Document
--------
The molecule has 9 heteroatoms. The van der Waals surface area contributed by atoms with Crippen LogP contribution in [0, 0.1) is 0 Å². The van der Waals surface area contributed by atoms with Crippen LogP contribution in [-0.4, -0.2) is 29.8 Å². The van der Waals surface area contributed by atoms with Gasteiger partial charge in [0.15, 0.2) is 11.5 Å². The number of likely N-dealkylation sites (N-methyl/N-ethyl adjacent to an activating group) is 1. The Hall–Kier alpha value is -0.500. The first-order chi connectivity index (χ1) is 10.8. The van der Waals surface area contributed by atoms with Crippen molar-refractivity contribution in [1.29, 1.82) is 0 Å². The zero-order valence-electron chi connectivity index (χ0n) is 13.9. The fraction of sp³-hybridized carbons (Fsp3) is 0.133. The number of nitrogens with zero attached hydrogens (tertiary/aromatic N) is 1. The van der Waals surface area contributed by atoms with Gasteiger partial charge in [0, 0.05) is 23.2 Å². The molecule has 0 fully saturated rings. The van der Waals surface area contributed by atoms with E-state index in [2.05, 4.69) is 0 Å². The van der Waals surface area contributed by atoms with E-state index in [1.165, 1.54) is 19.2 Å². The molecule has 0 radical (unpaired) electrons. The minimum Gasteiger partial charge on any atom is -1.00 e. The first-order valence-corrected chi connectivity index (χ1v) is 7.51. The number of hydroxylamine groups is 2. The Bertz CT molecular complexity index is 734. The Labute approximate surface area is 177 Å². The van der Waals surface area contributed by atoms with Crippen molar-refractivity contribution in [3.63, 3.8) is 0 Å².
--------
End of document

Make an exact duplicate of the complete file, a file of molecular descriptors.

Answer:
The molecule has 9 heteroatoms. The van der Waals surface area contributed by atoms with Crippen LogP contribution in [0, 0.1) is 0 Å². The van der Waals surface area contributed by atoms with Crippen LogP contribution in [-0.4, -0.2) is 29.8 Å². The van der Waals surface area contributed by atoms with Gasteiger partial charge in [0.15, 0.2) is 11.5 Å². The number of likely N-dealkylation sites (N-methyl/N-ethyl adjacent to an activating group) is 1. The Hall–Kier alpha value is -0.500. The first-order chi connectivity index (χ1) is 10.8. The van der Waals surface area contributed by atoms with Crippen molar-refractivity contribution in [1.29, 1.82) is 0 Å². The zero-order valence-electron chi connectivity index (χ0n) is 13.9. The fraction of sp³-hybridized carbons (Fsp3) is 0.133. The number of nitrogens with zero attached hydrogens (tertiary/aromatic N) is 1. The van der Waals surface area contributed by atoms with Gasteiger partial charge in [0, 0.05) is 23.2 Å². The molecule has 0 fully saturated rings. The van der Waals surface area contributed by atoms with E-state index in [2.05, 4.69) is 0 Å². The van der Waals surface area contributed by atoms with E-state index in [1.165, 1.54) is 19.2 Å². The molecule has 0 radical (unpaired) electrons. The minimum Gasteiger partial charge on any atom is -1.00 e. The first-order valence-corrected chi connectivity index (χ1v) is 7.51. The number of hydroxylamine groups is 2. The Bertz CT molecular complexity index is 734. The Labute approximate surface area is 177 Å². The van der Waals surface area contributed by atoms with Crippen molar-refractivity contribution in [3.63, 3.8) is 0 Å².